BEIJING (Reuters) – China will cut billions of dollars in taxes and fees, increase infrastructure investment, and step up lending to small firms as the government boosts stimulus to shore up an economy growing at its slowest pace in almost 30 years.
The government is targeting economic growth of 6.0 to 6.5 percent in 2019, Premier Li Keqiang said at Tuesday’s opening of the annual meeting of China’s parliament, less than the 6.6 percent gross domestic product growth reported last year.
Sources told Reuters earlier this year that China would cut its 2019 growth target to 6.0 to 6.5 percent from the 2018 target of around 6.5 percent as global and domestic demand ebbed and a trade war with the United States heightened economic risks.
Analysts say adopting a target range rather than a single growth figure gives policymakers room to manoeuvre.
“A smaller target means the government acknowledged the downside risks that are most likely coming from trade tensions with the United States and sectors involving small- and medium-sized companies,” said Raymond Yeung, Greater China chief economist at ANZ Research.
GDP last year expanded at its slowest pace since 1990 due to the trade war and Beijing’s crackdown on financial risks, which raised corporate borrowing costs and hurt investment.
A longer-term campaign to curb polluting and low-value industries also slowed China’s vast manufacturing sector.
Speaking in Beijing’s Great Hall of the People, Li sought to assure the country the leadership would keep the world’s second-largest economy on a safe footing as risks increased.
China has ramped up the propaganda in the run-up to parliament, with state media releasing English-language videos and even a rap song praising the event as an exercise in Chinese democracy, though the legislature never rejects laws and its members are chosen for their loyalty to the Communist Party.
The annual gathering in the capital includes more than 3,000 delegates, who come from all over China, with ethnic minorities showing up in colourful traditional outfits.
To help shore up the economy, Li said China’s fiscal policy will become “more forceful”, with the government pencilling in cuts of nearly 2 trillion yuan ($298.31 billion) in taxes and fees for companies.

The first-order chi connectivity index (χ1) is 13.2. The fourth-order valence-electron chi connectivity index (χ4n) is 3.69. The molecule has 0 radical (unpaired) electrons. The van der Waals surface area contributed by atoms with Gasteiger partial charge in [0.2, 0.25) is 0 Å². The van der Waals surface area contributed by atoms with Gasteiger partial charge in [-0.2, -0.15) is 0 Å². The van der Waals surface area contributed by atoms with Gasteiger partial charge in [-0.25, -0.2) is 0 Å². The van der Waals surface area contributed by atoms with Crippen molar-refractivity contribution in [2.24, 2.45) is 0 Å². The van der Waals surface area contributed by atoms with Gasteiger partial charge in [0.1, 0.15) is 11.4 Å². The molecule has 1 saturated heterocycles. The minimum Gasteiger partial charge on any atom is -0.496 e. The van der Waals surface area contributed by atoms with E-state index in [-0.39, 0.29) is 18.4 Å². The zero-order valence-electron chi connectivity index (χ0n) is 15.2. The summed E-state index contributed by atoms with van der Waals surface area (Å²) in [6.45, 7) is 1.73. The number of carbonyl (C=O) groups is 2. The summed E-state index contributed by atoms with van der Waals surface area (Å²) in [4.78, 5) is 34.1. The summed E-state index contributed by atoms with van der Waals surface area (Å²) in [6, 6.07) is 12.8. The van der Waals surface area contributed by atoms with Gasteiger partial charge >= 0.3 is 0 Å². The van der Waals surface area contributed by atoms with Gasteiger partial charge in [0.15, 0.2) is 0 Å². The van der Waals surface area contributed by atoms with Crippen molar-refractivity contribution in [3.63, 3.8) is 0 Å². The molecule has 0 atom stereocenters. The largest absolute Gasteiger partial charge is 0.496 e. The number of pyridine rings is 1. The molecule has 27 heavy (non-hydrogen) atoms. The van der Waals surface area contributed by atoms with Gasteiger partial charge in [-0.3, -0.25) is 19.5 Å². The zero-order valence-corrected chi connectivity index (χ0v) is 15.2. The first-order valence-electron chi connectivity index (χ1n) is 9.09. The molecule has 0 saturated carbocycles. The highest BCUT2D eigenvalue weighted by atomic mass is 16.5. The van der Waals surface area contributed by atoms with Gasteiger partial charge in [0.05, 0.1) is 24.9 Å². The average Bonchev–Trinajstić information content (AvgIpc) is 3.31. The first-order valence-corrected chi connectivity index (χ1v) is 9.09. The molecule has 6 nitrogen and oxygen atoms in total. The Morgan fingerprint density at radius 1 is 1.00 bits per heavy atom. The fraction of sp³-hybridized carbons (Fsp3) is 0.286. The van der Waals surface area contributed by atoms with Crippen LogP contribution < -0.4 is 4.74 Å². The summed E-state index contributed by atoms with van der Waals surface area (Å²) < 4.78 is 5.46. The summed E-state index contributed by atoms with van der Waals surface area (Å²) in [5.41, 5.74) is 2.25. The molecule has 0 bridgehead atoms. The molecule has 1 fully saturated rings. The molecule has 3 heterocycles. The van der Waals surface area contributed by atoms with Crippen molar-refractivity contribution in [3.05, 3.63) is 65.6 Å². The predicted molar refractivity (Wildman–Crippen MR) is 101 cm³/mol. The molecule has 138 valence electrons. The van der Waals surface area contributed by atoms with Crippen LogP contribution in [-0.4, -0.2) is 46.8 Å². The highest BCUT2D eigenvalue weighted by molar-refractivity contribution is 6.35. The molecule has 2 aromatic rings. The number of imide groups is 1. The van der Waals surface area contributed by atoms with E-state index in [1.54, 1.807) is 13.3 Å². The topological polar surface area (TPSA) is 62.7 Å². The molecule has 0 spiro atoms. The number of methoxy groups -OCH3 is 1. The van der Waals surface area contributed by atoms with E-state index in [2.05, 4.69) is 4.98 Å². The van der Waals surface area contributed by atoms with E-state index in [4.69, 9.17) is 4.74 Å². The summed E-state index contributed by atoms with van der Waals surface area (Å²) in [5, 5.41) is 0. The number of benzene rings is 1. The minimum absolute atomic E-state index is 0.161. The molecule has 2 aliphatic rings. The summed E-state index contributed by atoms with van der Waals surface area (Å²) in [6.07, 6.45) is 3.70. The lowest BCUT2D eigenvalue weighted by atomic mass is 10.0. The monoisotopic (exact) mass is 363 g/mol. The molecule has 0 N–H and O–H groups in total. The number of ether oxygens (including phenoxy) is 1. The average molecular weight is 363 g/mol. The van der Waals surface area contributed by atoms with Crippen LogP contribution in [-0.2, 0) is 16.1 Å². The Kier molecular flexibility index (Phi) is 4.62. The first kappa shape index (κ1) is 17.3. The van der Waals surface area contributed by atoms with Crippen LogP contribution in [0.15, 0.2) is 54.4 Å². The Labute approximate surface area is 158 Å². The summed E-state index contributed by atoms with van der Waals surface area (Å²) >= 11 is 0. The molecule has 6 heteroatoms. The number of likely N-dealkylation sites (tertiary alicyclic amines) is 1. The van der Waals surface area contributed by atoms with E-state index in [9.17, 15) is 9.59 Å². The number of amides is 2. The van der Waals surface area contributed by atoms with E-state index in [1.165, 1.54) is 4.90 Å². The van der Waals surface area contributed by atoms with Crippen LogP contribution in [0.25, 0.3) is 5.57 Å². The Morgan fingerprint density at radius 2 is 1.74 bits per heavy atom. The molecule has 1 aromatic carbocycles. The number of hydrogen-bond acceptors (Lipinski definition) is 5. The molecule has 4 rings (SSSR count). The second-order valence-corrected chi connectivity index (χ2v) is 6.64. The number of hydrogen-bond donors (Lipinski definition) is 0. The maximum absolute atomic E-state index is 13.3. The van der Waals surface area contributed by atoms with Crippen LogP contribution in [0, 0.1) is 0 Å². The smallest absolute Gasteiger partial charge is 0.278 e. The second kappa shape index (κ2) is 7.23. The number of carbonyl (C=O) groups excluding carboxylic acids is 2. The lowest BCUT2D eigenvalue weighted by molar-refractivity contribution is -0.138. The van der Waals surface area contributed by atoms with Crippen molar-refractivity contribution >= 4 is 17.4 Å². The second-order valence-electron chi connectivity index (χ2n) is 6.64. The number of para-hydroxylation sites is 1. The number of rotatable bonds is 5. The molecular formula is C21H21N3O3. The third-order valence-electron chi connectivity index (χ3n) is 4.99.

The tax cuts are more aggressive than the 1.3 trillion yuan delivered in 2018 and include reductions aimed at supporting the manufacturing, transport and construction sectors.
Li said China will closely monitor employment at exporting companies heavily exposed to the U.S. market and cut the value-added tax (VAT) for the manufacturing sector to 13 percent from 16 percent. VAT for the transport and construction sectors will be cut to 9 percent from 10 percent.
The government aims to create more than 11 million new urban jobs this year and keep the urban unemployment rate within 4.5 percent, in line with its 2018 goals. At the same time, it will cut the social security fees paid by companies.
DEEPER TAX CUTS, SUPPORT TO SMES
In a push to ramp up infrastructure investment, China’s finance ministry has raised the special bond issuance quota for local governments to 2.15 trillion yuan from 1.35 trillion yuan last year.
The lower tax revenue and higher government spending mean Beijing has increased its budget deficit target to 2.8 percent of GDP from last year’s 2.6 percent.
The government has also set a consumer inflation target of around 3 percent despite a recent softening in price rises to less than 2 percent, which gives Beijing some room to stimulate consumption.
Over the past year, China’s central bank has cut the reserve requirements for commercial lenders five times to spur loans to small and private companies – vital for growth and jobs.
Li said on Tuesday monetary policy would be “neither too tight nor too loose” and that the government would not resort to a flood of liquidity. Growth targets for M2 money supply, which includes cash in circulation and deposits, and total social financing this year would be in line with nominal GDP growth.
To support private and smaller firms, Li said Beijing will step up targeted cuts in the reserve requirement ratio for smaller and medium-sized banks with an aim to boost lending to small companies by large banks by more than 30 percent.
Also on Tuesday, China’s state planner said it would continue to deal with debt risks in an orderly way, resolving issues with shadow banking and local government debt without destabilising economic growth.
Addressing one of the biggest challenges China’s economy faces, the government’s work report to parliament said it would continue to promote Sino-U.S. trade negotiations and was committed to safeguarding economic globalisation and free trade.
Separately, China’s top banking regulator said on Tuesday Beijing could “absolutely” reach an agreement with the United States on opening up its financial sector.
In recent weeks, the United States and China appear to have moved closer to a trade deal that would roll back U.S. tariffs on at least $200 billion worth of Chinese goods.
U.S. Secretary of State Mike Pompeo said on Monday he thought both nations were “on the cusp” of a deal to end their trade war.
(For a graphic on ‘China’s economic trends’ click tmsnrt.rs/2iO9Q6a)
Reporting by Kevin Yao, Lusha Zhang, Min Zhang, Stella Qiu, Hallie Gu, Muyu Xu, Cate Cadell, Xiaochong Zhang, Tom Daly, Yilei Sun, Pei Li, Norihiko Shirouzu, Se Young Lee, Yawen Chen, Dominique Patton, Judy Hua, Tony Munroe and Ben Blanchard; Writing by Ryan Woo; Editing by Shri Navaratnam and Sam Holmes
Our Standards:The Thomson Reuters Trust Principles.